Back in the present, the bears are trained for war at the military base Love Camp by Sargent Iron Stroke, where the brothers and their comrades are turned into would-be killing machines if only they weren’t so clumsy and lazy.
Driving the bears’ emotional investment in conflict is Father, the priest at a local parish who teaches them to hate unicorns. The bears’ religion is based on an ancient sacred book, which Vázquez describes as a kind of cute bible featuring his own versions of bear-themed religious codices.
According to their religious texts, in the beginning the bears lived in harmony with the other animals of the forest, but one day found the religious script which led the animals to knowledge, morality, order and progress. With their newfound sense of superiority over the animal kingdom, the bears started a war of domination, but were defeated and driven out of their woodland home. Collectively, the bears dream of getting the forest back from the unicorns, at which point a prophecy will be fulfilled and the one true god will arrive on earth.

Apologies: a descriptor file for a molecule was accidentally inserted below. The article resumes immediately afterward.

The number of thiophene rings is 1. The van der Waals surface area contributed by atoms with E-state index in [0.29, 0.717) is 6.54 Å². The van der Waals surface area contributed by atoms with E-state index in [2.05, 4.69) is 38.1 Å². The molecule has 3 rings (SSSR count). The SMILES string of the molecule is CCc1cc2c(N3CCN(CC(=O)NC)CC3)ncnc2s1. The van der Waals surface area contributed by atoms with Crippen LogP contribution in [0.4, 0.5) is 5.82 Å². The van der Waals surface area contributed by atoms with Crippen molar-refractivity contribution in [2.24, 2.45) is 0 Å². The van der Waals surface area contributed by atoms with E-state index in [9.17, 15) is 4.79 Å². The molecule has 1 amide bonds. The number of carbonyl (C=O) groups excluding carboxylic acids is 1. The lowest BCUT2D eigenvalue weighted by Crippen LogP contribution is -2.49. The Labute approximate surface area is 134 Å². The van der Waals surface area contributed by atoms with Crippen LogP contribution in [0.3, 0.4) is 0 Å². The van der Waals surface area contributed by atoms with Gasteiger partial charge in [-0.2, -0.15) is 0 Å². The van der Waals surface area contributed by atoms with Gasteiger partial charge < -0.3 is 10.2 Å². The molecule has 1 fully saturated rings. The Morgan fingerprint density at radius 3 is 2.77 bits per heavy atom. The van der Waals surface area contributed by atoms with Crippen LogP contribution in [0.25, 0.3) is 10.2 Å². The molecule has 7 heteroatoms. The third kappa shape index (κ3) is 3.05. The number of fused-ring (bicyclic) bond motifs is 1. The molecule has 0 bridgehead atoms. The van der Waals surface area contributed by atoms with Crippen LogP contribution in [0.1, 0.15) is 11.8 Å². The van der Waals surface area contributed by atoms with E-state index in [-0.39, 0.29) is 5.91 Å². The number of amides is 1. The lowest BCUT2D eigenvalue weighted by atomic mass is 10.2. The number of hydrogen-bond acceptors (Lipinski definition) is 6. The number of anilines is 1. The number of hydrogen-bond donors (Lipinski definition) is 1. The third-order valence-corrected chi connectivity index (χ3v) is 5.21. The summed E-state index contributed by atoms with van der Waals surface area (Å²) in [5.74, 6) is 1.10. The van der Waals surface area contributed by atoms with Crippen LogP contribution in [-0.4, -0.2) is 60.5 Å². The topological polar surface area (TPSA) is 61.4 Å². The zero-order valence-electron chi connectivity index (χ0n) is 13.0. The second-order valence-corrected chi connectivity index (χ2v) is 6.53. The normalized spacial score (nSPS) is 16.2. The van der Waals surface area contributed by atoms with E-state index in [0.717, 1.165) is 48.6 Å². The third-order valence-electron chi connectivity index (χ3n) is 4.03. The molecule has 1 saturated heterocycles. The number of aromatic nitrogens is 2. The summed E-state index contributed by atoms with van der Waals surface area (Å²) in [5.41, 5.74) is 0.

The film’s action really kicks off when a company of bears scheduled to return to from the woods never shows up. Sergeant Iron, Bluey, Fatty and their company of bears are recruited for a seemingly simple expedition into the forest to find the missing squad. Of course, things go wrong in every imaginable way as the bears encounter all manner of obstacles – including bioluminescent hallucinogenic worms and poisonous reptiles – before eventually stumbling across their mutilated predecessors, sending the bears into a hurried retreat back the way they came.